Up until a few years ago, my wife and I led a charmed life. We had an amazing marriage, great jobs, a beautiful home, good health and were blessed with two beautiful sons. Our oldest son, John, is 28; and our younger son, David, is 23. As they grew up, we went through typical struggles with their behaviors, but nothing out of the ordinary. Both of them were involved in their youth group at church and had great friends who seemed to be positive influences.
Then one day when John was 17 years old and in his senior year of high school, we received a phone call from the mom of one his friends that would change the course of our lives forever. She informed us that her daughter had told her John was using prescription pills and many of his friends were concerned he would accidentally overdose. By then, we both knew something was amiss with John; but we were knee deep in denial. Surely, between the two of us, we would recognize a serious drug problem, right?
After the phone call, we immediately confronted John and demanded a drug screening. The test confirmed that opiates were in his system. He denied this and continued to lie, manipulate and insist there was something wrong with the test kit and with us.
We were ill-prepared to deal with the situation. For the next several years, we were in and out of addiction doctors’ offices. We insisted he be evaluated by a psychologist. We would later learn that he had been using numerous drugs at the same time: heroin, meth, spice, bath salts and others.
Like most parents in the early days of their child’s addiction, we thought we could help John overcome his addiction. We worked tirelessly on his recovery “for” him. We became mentally and physically exhausted. Though our marriage was strong, we had no idea of the depths of despair we would find ourselves.
Through all of this, we maintained the hope that our younger son was on the right track. He had completed high school and had gone on to college. Unfortunately, due to our preoccupation with our older son, we failed to notice the obvious signs that our younger son was headed down the same path. He dropped out of college and lost his job. What we feared most became a reality – both of our sons were addicts.
All of our efforts to fix our sons had not only failed, but John’s addiction had worsened. He had become an intravenous heroin user. David informed us that he thought smoking marijuana was perfectly acceptable. We later learned that he, too, was deeply involved in meth, heroin and other drugs.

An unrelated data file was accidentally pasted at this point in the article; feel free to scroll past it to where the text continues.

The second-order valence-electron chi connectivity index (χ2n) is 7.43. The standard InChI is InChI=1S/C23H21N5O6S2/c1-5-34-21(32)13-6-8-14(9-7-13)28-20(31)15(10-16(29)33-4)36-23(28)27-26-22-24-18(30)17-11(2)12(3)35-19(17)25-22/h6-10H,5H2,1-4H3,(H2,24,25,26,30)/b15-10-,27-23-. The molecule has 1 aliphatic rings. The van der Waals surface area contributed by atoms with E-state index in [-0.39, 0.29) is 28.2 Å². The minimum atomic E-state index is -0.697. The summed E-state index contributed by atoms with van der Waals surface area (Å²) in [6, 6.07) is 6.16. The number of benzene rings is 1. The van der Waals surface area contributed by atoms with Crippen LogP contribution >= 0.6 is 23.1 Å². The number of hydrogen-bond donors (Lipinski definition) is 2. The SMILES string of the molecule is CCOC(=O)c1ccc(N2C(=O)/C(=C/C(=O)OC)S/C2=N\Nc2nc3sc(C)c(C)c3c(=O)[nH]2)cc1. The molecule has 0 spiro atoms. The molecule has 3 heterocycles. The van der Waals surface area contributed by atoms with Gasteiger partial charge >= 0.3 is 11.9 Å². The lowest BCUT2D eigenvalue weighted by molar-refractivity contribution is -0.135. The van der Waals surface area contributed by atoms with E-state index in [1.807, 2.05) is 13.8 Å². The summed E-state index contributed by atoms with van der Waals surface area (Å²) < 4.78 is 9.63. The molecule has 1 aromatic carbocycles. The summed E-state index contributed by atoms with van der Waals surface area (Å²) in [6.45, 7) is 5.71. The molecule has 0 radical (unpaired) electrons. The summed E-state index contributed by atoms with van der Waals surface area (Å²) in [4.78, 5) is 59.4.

We had to remove John from our home after he destroyed it in a psychotic meltdown. In this moment of complete desperation, we finally reached out for help for us. We searched the Internet and found a support group and a counselor.
The support group was called PAL, Parents of Addicted Loved-ones. By attending their meetings, we started to see a light at the end of the tunnel. We learned practical steps we could utilize to improve our helping style. We were able to accept that while we could not fix our sons, we could work on ourselves. That effort could bring healing and hope to our family and, in time, might save our sons’ lives. Our history of enabling and rescuing had not only delayed their growth, but had likely kept all of us stuck.
During the past few years our sons had trips to detox centers, emergency rooms, recovery centers, halfway houses and even jail. They lived in parks, cars and friends’ couches. They had to lose everything they owned. However, today John has 18 months of sobriety and is working full time at a recovery center in the Phoenix, Arizona, area. John and his fiancé recently had a baby girl, our first granddaughter – they are wonderful parents. Our younger son just celebrated 10 months of sobriety. They both have embraced this change in their lives and seem truly humbled by their experiences.
Today we facilitate a PAL meeting and love working with parents wherever they are in their journey. We can now confidently say that we are happy for our journey and the lessons we have learned. By working together, our marriage is stronger than ever; and our faith in God has grown as we learned to trust Him under all circumstances. There is no judgment, no condemnation – just acceptance, surrender, empathy and compassion.
PAL – a free, educational, support group facilitated by and for parents – was founded in 2006 by Mike Speakman, a licensed Arizona Substance Abuse Counselor and author of The Four Seasons of Recovery for Parents of Alcoholics and Addicts.
Recently, a committed group of parents formed PAL into a non-profit corporation in Arizona. As of this date, PAL has expanded to 18 weekly meetings in Arizona, Kentucky and Indiana. Our mission is to provide hope to parents of addicts through education and support. Our vision is to make our meetings available to all parents who have an addicted child. You can find more information about PAL at www.palgroup.org. and on Facebook at Parents of Addicted Loved Ones.